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Obstetric cholestasis otherwise known as 'intrahepatic cholestasis of pregnancy' (ICP) cholestasis is rare and affects about one-in-a-thousand pregnancies in the United Kingdom. It is a disorder of the liver that can cause pain and fatigue accompanied by extreme itchiness to certain parts of the body with an associated risk of injury to the unborn child. If the mother is left untreated there is a grave risk of stillbirth which may possibly be prevented by an early delivery. Failure to diagnose and treat obstetric cholestasis which causes injury to the child or the mother may be grounds for an obstetric cholestasis solicitor to start legal proceedings for medical negligence compensation in a court of law The condition can pose a serious threat to the unborn child if it is not recognised and subsequently treated at an early stage. If you have suffered from this condition it is advisable to contact an obstetric cholestasis solicitor to discuss your options..

It is believed that the high oestrogen levels in pregnancy slow down the flow of bile creating a build-up of bile salts which can cause severe itching and may subsequently cause jaundice. The condition may lead to fatigue, nausea, urinary tract infections, jaundice and there is a 20 per cent risk of post-partum haemorrhage if left untreated. Due to potential danger to the unborn child a baby may have to be induced early if the situation worsens near to the anticipated delivery time.

Although obstetric cholestasis is fairly rare, doctors and nurses should be able to recognise the warning signs, especially when a patient is itching a lot more than normal during pregnancy. Although itching occurs naturally during pregnancy, if there is any sign of jaundice or the itching becomes unbearable, the doctor should carry out a blood test to confirm whether or not obstetric cholestasis is present.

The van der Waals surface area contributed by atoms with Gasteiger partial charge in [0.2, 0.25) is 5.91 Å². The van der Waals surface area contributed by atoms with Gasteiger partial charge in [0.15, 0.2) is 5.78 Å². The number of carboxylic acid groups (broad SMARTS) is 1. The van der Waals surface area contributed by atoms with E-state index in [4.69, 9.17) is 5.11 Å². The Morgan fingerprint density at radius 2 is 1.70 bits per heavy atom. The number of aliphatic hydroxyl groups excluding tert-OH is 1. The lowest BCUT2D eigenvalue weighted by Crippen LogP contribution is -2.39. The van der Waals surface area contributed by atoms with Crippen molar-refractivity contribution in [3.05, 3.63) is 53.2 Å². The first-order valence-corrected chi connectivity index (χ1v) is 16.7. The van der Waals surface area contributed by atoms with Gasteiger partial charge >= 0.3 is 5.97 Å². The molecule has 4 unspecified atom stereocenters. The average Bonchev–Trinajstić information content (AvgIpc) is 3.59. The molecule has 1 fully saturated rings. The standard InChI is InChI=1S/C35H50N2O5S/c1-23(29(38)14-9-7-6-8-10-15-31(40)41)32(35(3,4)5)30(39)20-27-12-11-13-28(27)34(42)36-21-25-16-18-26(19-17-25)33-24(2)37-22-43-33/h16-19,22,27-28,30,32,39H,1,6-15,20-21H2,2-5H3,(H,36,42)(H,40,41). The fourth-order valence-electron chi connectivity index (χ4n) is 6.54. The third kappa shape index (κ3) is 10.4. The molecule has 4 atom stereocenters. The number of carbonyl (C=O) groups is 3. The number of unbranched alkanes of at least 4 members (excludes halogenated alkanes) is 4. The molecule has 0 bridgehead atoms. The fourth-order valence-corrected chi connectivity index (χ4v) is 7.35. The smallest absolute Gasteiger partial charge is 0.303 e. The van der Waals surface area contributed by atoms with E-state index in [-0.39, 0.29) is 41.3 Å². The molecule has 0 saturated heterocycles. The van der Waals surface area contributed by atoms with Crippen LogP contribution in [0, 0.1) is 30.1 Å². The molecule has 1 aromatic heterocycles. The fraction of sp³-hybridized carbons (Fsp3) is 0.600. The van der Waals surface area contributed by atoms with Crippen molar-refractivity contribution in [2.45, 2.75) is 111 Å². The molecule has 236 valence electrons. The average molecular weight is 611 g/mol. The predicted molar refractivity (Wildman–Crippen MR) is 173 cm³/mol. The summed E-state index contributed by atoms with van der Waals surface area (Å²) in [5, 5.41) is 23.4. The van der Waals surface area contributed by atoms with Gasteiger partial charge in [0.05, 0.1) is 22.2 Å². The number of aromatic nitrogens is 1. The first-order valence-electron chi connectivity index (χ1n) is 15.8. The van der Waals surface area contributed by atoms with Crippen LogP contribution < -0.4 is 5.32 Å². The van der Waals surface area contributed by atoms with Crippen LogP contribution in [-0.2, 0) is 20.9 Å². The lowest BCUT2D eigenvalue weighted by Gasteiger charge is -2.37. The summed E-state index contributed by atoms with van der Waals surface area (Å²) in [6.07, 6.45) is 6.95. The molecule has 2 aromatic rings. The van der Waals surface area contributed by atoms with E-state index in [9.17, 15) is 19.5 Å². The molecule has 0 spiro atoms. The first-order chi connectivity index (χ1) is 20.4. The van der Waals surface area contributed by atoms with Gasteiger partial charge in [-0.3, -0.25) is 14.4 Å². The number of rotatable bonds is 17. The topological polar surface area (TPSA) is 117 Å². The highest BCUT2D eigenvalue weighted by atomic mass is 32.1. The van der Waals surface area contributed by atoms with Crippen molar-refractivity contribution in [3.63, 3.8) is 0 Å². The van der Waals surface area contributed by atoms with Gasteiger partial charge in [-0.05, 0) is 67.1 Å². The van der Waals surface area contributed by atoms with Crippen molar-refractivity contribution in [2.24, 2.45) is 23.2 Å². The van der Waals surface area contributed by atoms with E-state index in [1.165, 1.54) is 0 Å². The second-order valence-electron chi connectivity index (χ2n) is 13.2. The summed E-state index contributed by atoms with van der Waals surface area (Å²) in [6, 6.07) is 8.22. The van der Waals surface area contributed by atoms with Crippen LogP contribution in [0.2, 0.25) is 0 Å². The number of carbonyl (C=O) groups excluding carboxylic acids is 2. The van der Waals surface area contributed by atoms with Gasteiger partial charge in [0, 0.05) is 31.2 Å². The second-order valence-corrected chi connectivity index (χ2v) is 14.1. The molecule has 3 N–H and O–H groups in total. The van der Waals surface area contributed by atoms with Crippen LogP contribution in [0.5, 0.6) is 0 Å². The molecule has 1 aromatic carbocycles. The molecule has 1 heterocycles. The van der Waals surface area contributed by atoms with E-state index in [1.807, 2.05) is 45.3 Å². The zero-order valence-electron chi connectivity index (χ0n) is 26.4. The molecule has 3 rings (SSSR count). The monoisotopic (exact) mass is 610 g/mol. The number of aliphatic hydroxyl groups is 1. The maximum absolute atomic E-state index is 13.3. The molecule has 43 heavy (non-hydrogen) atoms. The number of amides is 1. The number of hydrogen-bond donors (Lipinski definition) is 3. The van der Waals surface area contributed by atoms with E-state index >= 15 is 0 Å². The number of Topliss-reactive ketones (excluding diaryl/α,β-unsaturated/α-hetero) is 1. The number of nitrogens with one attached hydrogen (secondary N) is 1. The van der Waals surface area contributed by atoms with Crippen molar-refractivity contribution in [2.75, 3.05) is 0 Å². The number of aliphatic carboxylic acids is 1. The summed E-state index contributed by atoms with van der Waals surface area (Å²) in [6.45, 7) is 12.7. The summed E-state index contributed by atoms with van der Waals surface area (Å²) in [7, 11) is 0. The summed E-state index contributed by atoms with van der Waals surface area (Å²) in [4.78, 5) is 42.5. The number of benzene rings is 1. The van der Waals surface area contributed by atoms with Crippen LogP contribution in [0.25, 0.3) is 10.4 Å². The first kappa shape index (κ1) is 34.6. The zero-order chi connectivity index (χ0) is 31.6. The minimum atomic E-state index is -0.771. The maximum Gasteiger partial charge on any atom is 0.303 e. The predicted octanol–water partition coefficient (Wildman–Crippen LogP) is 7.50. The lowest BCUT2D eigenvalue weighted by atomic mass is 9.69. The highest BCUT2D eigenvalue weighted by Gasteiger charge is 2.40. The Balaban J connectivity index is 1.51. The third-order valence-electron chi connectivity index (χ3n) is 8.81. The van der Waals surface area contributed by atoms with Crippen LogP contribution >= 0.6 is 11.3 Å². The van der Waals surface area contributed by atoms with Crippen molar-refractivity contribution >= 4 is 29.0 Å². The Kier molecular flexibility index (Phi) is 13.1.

Liver Function Tests Essential

Many doctors and nurses may not be aware that obstetric cholestasis is present because minor itching can be normal during pregnancy. If there is any sign of unwarranted itchiness there is a necessity for the healthcare practitioner to arrange blood tests to establish the condition of the liver. Failure to order liver function tests may in itself be evidence of medical negligence particularly if the mother has made vociferous complaint of being itchy.

Jaundice & Intrahepatic Cholestasis of Pregnancy

Mild jaundice which has distinct symptoms may also accompany intrahepatic cholestasis of pregnancy meaning that a more obvious signal is present. The main symptoms of obstetric cholestasis are extreme itching of the head, face and feet, physical fatigue through loss of sleep, vomiting and occasional mild jaundice. Many of these factors are also associated with a normal pregnancy which is why obstetric cholestasis is often missed.

Obstetric Cholestasis Information

Not every pregnancy goes as predicted and side effects can happen. It is up to the obstetrician, midwife or family practitioner to detect problems that might arise during or immediately after a pregnancy. Obstetric cholestasis is one of the complications of pregnancy that must be looked for when certain symptoms arise. Obstetric cholestasis is also called intra-hepatic cholestasis of pregnancy or ICP. It was a condition that, until recently, doctors didn't understand very much about. Women who had it were diagnosed with something else or were ignored due to lack of understanding about what was happening.